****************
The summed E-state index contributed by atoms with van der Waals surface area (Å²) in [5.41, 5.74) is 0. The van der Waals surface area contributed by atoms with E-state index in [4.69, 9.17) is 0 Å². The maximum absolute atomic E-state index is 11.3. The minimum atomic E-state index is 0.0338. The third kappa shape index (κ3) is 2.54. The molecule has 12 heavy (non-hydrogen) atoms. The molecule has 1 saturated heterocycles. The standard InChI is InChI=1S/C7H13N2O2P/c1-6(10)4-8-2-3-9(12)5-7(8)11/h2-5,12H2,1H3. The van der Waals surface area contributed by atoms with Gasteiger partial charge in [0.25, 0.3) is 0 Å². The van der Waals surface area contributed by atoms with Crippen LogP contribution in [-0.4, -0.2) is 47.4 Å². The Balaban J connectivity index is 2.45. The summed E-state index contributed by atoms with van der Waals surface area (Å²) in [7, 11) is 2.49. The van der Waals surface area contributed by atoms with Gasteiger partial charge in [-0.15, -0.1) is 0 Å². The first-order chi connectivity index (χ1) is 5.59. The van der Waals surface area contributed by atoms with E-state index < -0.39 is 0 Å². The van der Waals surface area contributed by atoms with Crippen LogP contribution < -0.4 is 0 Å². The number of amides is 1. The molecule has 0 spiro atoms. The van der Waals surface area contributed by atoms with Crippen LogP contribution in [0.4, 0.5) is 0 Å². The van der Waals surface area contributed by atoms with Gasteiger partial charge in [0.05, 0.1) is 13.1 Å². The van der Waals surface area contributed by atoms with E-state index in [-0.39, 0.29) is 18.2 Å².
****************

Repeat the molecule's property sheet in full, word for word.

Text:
The summed E-state index contributed by atoms with van der Waals surface area (Å²) in [5.41, 5.74) is 0. The van der Waals surface area contributed by atoms with E-state index in [4.69, 9.17) is 0 Å². The maximum absolute atomic E-state index is 11.3. The minimum atomic E-state index is 0.0338. The third kappa shape index (κ3) is 2.54. The molecule has 12 heavy (non-hydrogen) atoms. The molecule has 1 saturated heterocycles. The standard InChI is InChI=1S/C7H13N2O2P/c1-6(10)4-8-2-3-9(12)5-7(8)11/h2-5,12H2,1H3. The van der Waals surface area contributed by atoms with Gasteiger partial charge in [0.25, 0.3) is 0 Å². The van der Waals surface area contributed by atoms with Crippen LogP contribution in [-0.4, -0.2) is 47.4 Å². The Balaban J connectivity index is 2.45. The summed E-state index contributed by atoms with van der Waals surface area (Å²) in [7, 11) is 2.49. The van der Waals surface area contributed by atoms with Gasteiger partial charge in [-0.15, -0.1) is 0 Å². The first-order chi connectivity index (χ1) is 5.59. The van der Waals surface area contributed by atoms with E-state index < -0.39 is 0 Å². The van der Waals surface area contributed by atoms with Crippen LogP contribution < -0.4 is 0 Å². The number of amides is 1. The molecule has 0 spiro atoms. The van der Waals surface area contributed by atoms with Crippen LogP contribution in [0.4, 0.5) is 0 Å². The van der Waals surface area contributed by atoms with Gasteiger partial charge in [0.05, 0.1) is 13.1 Å². The van der Waals surface area contributed by atoms with E-state index in [-0.39, 0.29) is 18.2 Å².